Gbolahan Obisesan’s adaptation of Chigozie Obioma’s Man Booker Prize nominated The Fisherman, is the haunting tale of four brothers tragically separated by a curse. Set in Nigeria in the 90s, The Fishermen tells the story of four middle-class brothers who find themselves with more free time after their father moves to another city for work. They take to fishing in a forbidden river and eventually meet the ire of the village “mad man” with fatal consequences.

Framed by the reunion of brothers Ben (Michael Ajao) and Obembe (Valentine Olukoga), the two actors play all the characters in the story from their mother to the town’s old gossip who snitches on them, demonstrating awe-inspiring range.  The play is saddening on so many levels, exploring the broken dreams of their parents, grief, loss, wasted potential and the destructiveness of vengeance. This is compounded by the very young age of the brothers and the innocence of their riverside mischief.

Ajao and Olukoga are breathtaking, hopping from character to character, adopting, at the drop of a hat, the dynamics of a bickering married couple, scheming brothers, and a desperate father searching for answers from a corrupt police officer. It’s an emotionally exhausting performance to witness; lord only knows how it must be to act it out. Every second of the hour-long performance is crammed with action, whether it be the silent discomfort of a nightmare, or the comically long-winded anecdotes of the boys’ mother who orders her husband to “let me land” when he threatens to cut her off. Obisesan’s adaptation ensures that the authenticity of the Nigerian voice at the centre of the narrative, is effortless preserved.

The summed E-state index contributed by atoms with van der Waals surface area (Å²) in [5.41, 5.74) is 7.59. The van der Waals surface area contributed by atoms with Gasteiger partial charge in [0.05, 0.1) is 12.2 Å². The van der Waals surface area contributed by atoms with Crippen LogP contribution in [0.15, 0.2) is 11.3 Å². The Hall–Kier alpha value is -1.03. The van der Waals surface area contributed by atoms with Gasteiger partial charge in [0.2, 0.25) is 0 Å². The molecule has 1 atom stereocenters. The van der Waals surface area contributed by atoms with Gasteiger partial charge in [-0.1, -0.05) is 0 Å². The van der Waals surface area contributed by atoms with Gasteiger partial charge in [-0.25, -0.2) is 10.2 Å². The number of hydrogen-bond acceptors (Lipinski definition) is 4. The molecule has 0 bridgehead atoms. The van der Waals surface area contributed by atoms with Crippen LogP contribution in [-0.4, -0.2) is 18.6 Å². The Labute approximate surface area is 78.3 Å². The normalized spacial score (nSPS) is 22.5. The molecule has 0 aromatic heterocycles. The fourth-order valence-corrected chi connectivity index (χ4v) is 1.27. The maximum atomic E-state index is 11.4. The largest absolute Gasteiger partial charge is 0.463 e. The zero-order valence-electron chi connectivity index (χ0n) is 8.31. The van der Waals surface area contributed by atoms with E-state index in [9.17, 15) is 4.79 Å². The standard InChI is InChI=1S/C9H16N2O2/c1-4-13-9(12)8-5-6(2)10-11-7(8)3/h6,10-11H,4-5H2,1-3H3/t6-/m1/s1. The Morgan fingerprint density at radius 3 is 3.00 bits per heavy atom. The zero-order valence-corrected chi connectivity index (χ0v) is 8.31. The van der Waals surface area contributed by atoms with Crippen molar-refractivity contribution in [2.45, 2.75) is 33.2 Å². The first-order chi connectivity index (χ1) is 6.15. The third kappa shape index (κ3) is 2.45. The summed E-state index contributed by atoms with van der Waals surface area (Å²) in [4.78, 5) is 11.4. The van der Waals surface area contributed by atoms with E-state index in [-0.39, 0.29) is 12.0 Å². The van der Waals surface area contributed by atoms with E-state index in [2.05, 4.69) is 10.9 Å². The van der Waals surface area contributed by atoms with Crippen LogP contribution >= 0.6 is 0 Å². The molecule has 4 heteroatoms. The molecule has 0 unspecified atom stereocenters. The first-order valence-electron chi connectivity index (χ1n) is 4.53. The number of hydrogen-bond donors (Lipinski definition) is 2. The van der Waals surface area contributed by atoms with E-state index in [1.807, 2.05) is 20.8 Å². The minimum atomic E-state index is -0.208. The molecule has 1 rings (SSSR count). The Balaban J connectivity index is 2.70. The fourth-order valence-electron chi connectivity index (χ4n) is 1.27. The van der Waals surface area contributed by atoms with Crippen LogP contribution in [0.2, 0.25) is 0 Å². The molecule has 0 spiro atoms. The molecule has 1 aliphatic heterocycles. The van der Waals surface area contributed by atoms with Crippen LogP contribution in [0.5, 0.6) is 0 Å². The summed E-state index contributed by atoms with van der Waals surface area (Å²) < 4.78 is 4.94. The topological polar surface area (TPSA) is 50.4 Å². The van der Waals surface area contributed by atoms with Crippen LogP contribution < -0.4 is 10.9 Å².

Amelia Jane Hankin’s stage is a lonely wooden island in the centre of the theatre; industrial looking metal poles protrude from it mimicking the curve of a river. At first the poles seem cage-like, an impenetrable barrier which separates the two brothers and becomes more porous as the play progresses.

Amy Mae’s lighting is a show stealer working with the actors to create some of the play’s most terrifying moments. The red lighting of the fatal curse scene sees Ajao’s Abulu transformed from the harmless “mad man” the children sought to mock, to a demon able to call on Hades himself to punish the children. Abulu, a man whose name struck terror into the boys’ own mother, contorts his body while screaming murderous curses and singing Ikenna’s name like a hellish lullaby, in the face of this Ikenna’s decline and paranoia seem almost understandable.

The Fishermen is difficult to watch and will be equally difficult to forget, as movement, lighting, acting and direction have melded together to create something rare in its tragic beauty.

The Fishermen  is playing at the Arcola Theatre until 1 December 2018. For more information, click here.